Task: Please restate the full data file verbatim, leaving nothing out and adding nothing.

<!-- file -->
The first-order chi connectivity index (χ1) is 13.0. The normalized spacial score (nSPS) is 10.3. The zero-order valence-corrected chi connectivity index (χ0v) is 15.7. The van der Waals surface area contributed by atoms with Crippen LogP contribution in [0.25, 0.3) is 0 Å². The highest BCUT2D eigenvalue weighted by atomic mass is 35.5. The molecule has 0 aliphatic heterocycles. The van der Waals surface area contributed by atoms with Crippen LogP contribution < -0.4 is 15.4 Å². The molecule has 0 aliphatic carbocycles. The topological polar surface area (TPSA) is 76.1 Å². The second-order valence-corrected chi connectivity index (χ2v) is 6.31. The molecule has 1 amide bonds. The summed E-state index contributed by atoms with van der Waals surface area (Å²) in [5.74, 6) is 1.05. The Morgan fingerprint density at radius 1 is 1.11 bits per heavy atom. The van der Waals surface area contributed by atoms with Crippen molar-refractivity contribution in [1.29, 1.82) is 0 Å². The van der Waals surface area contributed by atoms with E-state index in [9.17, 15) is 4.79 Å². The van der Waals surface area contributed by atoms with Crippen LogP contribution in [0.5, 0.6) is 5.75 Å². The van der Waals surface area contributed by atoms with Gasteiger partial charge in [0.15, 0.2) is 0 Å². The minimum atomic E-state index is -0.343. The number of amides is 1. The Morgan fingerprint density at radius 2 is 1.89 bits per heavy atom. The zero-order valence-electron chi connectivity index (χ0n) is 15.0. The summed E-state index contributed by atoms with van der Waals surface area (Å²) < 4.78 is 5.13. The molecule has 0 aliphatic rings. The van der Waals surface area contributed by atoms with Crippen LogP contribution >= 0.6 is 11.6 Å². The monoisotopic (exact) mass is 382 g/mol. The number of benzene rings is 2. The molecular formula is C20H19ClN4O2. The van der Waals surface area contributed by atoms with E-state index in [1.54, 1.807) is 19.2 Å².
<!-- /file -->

The first-order chi connectivity index (χ1) is 13.0. The normalized spacial score (nSPS) is 10.3. The zero-order valence-corrected chi connectivity index (χ0v) is 15.7. The van der Waals surface area contributed by atoms with Crippen LogP contribution in [0.25, 0.3) is 0 Å². The highest BCUT2D eigenvalue weighted by atomic mass is 35.5. The molecule has 0 aliphatic heterocycles. The van der Waals surface area contributed by atoms with Crippen LogP contribution < -0.4 is 15.4 Å². The molecule has 0 aliphatic carbocycles. The topological polar surface area (TPSA) is 76.1 Å². The second-order valence-corrected chi connectivity index (χ2v) is 6.31. The molecule has 1 amide bonds. The summed E-state index contributed by atoms with van der Waals surface area (Å²) in [5.74, 6) is 1.05. The Morgan fingerprint density at radius 1 is 1.11 bits per heavy atom. The van der Waals surface area contributed by atoms with Crippen molar-refractivity contribution in [1.29, 1.82) is 0 Å². The van der Waals surface area contributed by atoms with E-state index in [9.17, 15) is 4.79 Å². The van der Waals surface area contributed by atoms with Crippen LogP contribution in [0.5, 0.6) is 5.75 Å². The van der Waals surface area contributed by atoms with Gasteiger partial charge in [0.15, 0.2) is 0 Å². The minimum atomic E-state index is -0.343. The number of amides is 1. The Morgan fingerprint density at radius 2 is 1.89 bits per heavy atom. The zero-order valence-electron chi connectivity index (χ0n) is 15.0. The summed E-state index contributed by atoms with van der Waals surface area (Å²) < 4.78 is 5.13. The molecule has 0 aliphatic rings. The van der Waals surface area contributed by atoms with Crippen LogP contribution >= 0.6 is 11.6 Å². The monoisotopic (exact) mass is 382 g/mol. The number of benzene rings is 2. The molecular formula is C20H19ClN4O2. The van der Waals surface area contributed by atoms with E-state index in [1.54, 1.807) is 19.2 Å².